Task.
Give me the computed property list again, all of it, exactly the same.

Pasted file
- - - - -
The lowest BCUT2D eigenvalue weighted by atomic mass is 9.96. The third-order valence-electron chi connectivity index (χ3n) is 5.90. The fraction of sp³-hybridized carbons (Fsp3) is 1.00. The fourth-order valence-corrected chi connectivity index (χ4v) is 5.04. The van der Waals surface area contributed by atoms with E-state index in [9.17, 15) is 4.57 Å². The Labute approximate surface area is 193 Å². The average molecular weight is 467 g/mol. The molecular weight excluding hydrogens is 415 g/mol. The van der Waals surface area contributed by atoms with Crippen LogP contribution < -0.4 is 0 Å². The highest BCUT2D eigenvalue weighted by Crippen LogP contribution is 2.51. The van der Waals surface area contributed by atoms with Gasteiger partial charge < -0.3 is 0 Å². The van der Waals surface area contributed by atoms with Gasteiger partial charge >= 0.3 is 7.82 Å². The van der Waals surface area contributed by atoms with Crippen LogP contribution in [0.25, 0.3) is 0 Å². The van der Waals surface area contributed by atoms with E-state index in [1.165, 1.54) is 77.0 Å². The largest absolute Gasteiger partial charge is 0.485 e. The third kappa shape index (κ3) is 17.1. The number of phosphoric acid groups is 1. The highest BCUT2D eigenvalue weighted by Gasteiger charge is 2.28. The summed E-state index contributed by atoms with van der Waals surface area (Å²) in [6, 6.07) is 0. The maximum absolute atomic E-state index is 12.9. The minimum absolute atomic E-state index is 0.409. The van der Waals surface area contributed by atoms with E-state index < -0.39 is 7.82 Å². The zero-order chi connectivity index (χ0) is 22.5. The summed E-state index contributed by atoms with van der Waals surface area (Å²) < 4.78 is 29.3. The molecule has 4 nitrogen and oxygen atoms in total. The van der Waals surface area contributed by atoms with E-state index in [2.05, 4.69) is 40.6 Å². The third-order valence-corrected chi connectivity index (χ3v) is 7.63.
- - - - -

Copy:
The lowest BCUT2D eigenvalue weighted by atomic mass is 9.96. The third-order valence-electron chi connectivity index (χ3n) is 5.90. The fraction of sp³-hybridized carbons (Fsp3) is 1.00. The fourth-order valence-corrected chi connectivity index (χ4v) is 5.04. The van der Waals surface area contributed by atoms with E-state index in [9.17, 15) is 4.57 Å². The Labute approximate surface area is 193 Å². The average molecular weight is 467 g/mol. The molecular weight excluding hydrogens is 415 g/mol. The van der Waals surface area contributed by atoms with Crippen LogP contribution < -0.4 is 0 Å². The highest BCUT2D eigenvalue weighted by Crippen LogP contribution is 2.51. The van der Waals surface area contributed by atoms with Gasteiger partial charge < -0.3 is 0 Å². The van der Waals surface area contributed by atoms with Gasteiger partial charge >= 0.3 is 7.82 Å². The van der Waals surface area contributed by atoms with Crippen LogP contribution in [0.25, 0.3) is 0 Å². The van der Waals surface area contributed by atoms with E-state index in [1.165, 1.54) is 77.0 Å². The largest absolute Gasteiger partial charge is 0.485 e. The third kappa shape index (κ3) is 17.1. The number of phosphoric acid groups is 1. The highest BCUT2D eigenvalue weighted by Gasteiger charge is 2.28. The summed E-state index contributed by atoms with van der Waals surface area (Å²) in [6, 6.07) is 0. The maximum absolute atomic E-state index is 12.9. The minimum absolute atomic E-state index is 0.409. The van der Waals surface area contributed by atoms with E-state index < -0.39 is 7.82 Å². The zero-order chi connectivity index (χ0) is 22.5. The summed E-state index contributed by atoms with van der Waals surface area (Å²) < 4.78 is 29.3. The molecule has 4 nitrogen and oxygen atoms in total. The van der Waals surface area contributed by atoms with E-state index in [2.05, 4.69) is 40.6 Å². The third-order valence-corrected chi connectivity index (χ3v) is 7.63.